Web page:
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Ending the blame game in hidden fees

Earlier this year, Singapore’s leading news publication reported that local consumers were irked to discover foreign transaction fee charges on their credit cards every time they used the ride-sharing service Uber. Since Uber processes credit card payments in the Netherlands (and doesn’t accept cash), many riders paying with their local cards were charged roughly 1 percent for each transaction. These charges would come through on the consumer’s credit card statement rather than the Uber receipt, taking up to a month to come through.  

Addressing the concerns, Uber’s spokesperson explained that these fees are charged by banks, not by their company. In return, Singapore’s banks replied that the fees were not coming from them, but from the credit card companies. Credit card companies then responded that fee structures were determined by individual banks. In short, while there was no shortage of blame or confusion, the result was the same – Uber’s customers in Singapore were charged cross-border transaction fees every time they used a seemingly local service.

{mosads}Let’s take a step back and look beyond Uber, which is just one example of a wider problem. Most modern businesses that sell to consumers rely on the credit card infrastructure. If you live anywhere in the world and have a Visa or MasterCard, for example, you can make a purchase from any store that accepts credit cards.  While this infrastructure allows you to transact globally, it doesn’t allow you to really act locally everywhere.  A company might be able to accept payments in a local currency, but they may not have a local bank in the region, so when the consumer’s local bank charges their card, the transaction is flagged as “cross-border”, and a fee is often charged.  The merchant may or may not be aware of this.    

Simply put, the way the credit card infrastructure works is not really built for the modern day business, which increasingly operates in a borderless, digital world. As these new business models are layered on top of this old infrastructure, technological gaps are created, complexity is added, and transparency becomes nearly impossible for the average consumer.  

This problem is even worse in the B2B world, where the traditional method of international payment is cross-border wires. A business can send a certain amount of money via wire, but once it’s sent, they lose visibility of the process. It’s unclear how many banks the payment will go through, if the final bank will convert the currency, and what fees or rates the payee will receive. At the end of the day, this is a very complex, old infrastructure that was built for a different time. The nuances and unintended consequences of using this system with global business models make complete transparency nearly impossible. Just as an unexpected fee on a taxi ride is frustrating for consumers, imagine the frustration of buyers and sellers not knowing what amount will be paid, when, and how many unanticipated fees will be charged.  This is on top of the inability to typically reconcile the payments with the invoices.  For a fledgling startup in an emerging economy, this level of uncertainty and complexity can make the global market highly frustrating and complicated.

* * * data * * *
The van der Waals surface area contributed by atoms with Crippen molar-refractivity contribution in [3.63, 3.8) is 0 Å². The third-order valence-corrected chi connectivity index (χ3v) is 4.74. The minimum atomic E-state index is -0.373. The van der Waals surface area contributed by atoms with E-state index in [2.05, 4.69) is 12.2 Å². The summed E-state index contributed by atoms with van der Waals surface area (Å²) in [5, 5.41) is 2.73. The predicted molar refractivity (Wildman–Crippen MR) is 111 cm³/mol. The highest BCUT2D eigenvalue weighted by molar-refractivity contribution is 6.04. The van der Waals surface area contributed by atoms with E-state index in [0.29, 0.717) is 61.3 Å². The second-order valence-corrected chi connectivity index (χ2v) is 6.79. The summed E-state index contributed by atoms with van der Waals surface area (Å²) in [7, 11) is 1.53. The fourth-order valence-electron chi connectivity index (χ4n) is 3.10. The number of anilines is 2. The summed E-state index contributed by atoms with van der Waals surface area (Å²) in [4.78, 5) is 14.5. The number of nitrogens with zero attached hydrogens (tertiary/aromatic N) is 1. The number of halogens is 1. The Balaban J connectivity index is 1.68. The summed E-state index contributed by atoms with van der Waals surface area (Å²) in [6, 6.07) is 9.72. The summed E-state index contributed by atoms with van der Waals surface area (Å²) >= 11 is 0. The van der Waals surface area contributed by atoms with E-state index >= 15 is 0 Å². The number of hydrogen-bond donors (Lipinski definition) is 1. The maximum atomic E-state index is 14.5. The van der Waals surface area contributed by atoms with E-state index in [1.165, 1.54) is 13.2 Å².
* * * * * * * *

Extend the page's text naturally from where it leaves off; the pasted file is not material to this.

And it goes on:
Not surprisingly, consumers are not the only ones insisting on more transparency and information. Businesses are also demanding more data, comparing services, and better understanding the shortcomings of the existing system. In response, fintech companies are stepping in to bridge the gap between modern business needs and legacy infrastructure capabilities. Payment service providers are building a layer of technology over the existing system, separating the end users from its complexities and overcoming their weaknesses. In addition, because these fintech companies partner with banks to consolidate payment requests from small businesses, they are often able to give users better rates than they would be able to get on their own. What this means is that businesses that switch to modern cross-border payment processing are able to lower costs, reduce risks and build a level of predictability and transparency into their payments that was otherwise unattainable.  

This trend is really leveling the playing field. As new solutions become less dependent on the old system, businesses gain more control.  Suddenly, a company in, say, Bangladesh is able to compete in the market based on the quality of their product or service, and not on their access to effective payment infrastructure. For consumers, this means more suppliers and more choice. For suppliers, as global competition increases, it’s critical to have access to effective payment infrastructure that makes it easy for buyers to pay, and that can operate and scale efficiently, or they risk being uncompetitive in the global market. The world becomes flatter; geographical barriers come down. Those who can break away from archaic systems and properly leverage new digital tools will be better able to acquire and engage consumers, and create real value for everyone in the chain.

Galit is CEO of  Payoneer, a global B2B online payment services company.

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